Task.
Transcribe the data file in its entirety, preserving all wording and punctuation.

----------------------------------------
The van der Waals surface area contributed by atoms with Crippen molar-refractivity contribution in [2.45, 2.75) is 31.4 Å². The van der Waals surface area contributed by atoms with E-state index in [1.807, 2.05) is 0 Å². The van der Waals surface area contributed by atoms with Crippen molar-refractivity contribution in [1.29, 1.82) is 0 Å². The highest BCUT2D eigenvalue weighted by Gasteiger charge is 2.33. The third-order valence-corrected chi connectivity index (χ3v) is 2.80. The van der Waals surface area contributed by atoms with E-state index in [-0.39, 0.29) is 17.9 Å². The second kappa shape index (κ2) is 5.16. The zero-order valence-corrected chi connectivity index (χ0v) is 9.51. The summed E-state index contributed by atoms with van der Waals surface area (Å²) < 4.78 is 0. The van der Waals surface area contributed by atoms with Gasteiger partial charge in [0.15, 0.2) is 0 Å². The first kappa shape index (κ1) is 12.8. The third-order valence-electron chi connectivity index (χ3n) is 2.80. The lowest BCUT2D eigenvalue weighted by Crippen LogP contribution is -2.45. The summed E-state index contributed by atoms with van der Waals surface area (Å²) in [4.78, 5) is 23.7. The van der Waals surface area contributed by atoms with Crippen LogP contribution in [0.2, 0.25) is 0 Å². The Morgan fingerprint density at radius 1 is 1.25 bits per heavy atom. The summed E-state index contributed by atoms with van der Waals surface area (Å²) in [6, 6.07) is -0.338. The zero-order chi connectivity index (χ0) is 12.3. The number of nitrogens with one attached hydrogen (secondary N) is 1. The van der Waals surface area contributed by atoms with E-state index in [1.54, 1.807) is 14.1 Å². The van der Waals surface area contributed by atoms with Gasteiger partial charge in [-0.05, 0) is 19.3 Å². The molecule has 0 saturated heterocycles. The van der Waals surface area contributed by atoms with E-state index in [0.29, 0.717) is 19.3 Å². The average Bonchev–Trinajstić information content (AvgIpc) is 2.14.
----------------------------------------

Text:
The van der Waals surface area contributed by atoms with Crippen molar-refractivity contribution in [2.45, 2.75) is 31.4 Å². The van der Waals surface area contributed by atoms with E-state index in [1.807, 2.05) is 0 Å². The van der Waals surface area contributed by atoms with Crippen molar-refractivity contribution in [1.29, 1.82) is 0 Å². The highest BCUT2D eigenvalue weighted by Gasteiger charge is 2.33. The third-order valence-corrected chi connectivity index (χ3v) is 2.80. The van der Waals surface area contributed by atoms with E-state index in [-0.39, 0.29) is 17.9 Å². The second kappa shape index (κ2) is 5.16. The zero-order valence-corrected chi connectivity index (χ0v) is 9.51. The summed E-state index contributed by atoms with van der Waals surface area (Å²) < 4.78 is 0. The van der Waals surface area contributed by atoms with Gasteiger partial charge in [0.15, 0.2) is 0 Å². The first kappa shape index (κ1) is 12.8. The third-order valence-electron chi connectivity index (χ3n) is 2.80. The lowest BCUT2D eigenvalue weighted by Crippen LogP contribution is -2.45. The summed E-state index contributed by atoms with van der Waals surface area (Å²) in [4.78, 5) is 23.7. The van der Waals surface area contributed by atoms with Crippen LogP contribution in [0.2, 0.25) is 0 Å². The Morgan fingerprint density at radius 1 is 1.25 bits per heavy atom. The summed E-state index contributed by atoms with van der Waals surface area (Å²) in [6, 6.07) is -0.338. The zero-order chi connectivity index (χ0) is 12.3. The number of nitrogens with one attached hydrogen (secondary N) is 1. The van der Waals surface area contributed by atoms with E-state index in [1.54, 1.807) is 14.1 Å². The van der Waals surface area contributed by atoms with Gasteiger partial charge in [-0.05, 0) is 19.3 Å². The molecule has 0 saturated heterocycles. The van der Waals surface area contributed by atoms with E-state index in [0.29, 0.717) is 19.3 Å². The average Bonchev–Trinajstić information content (AvgIpc) is 2.14.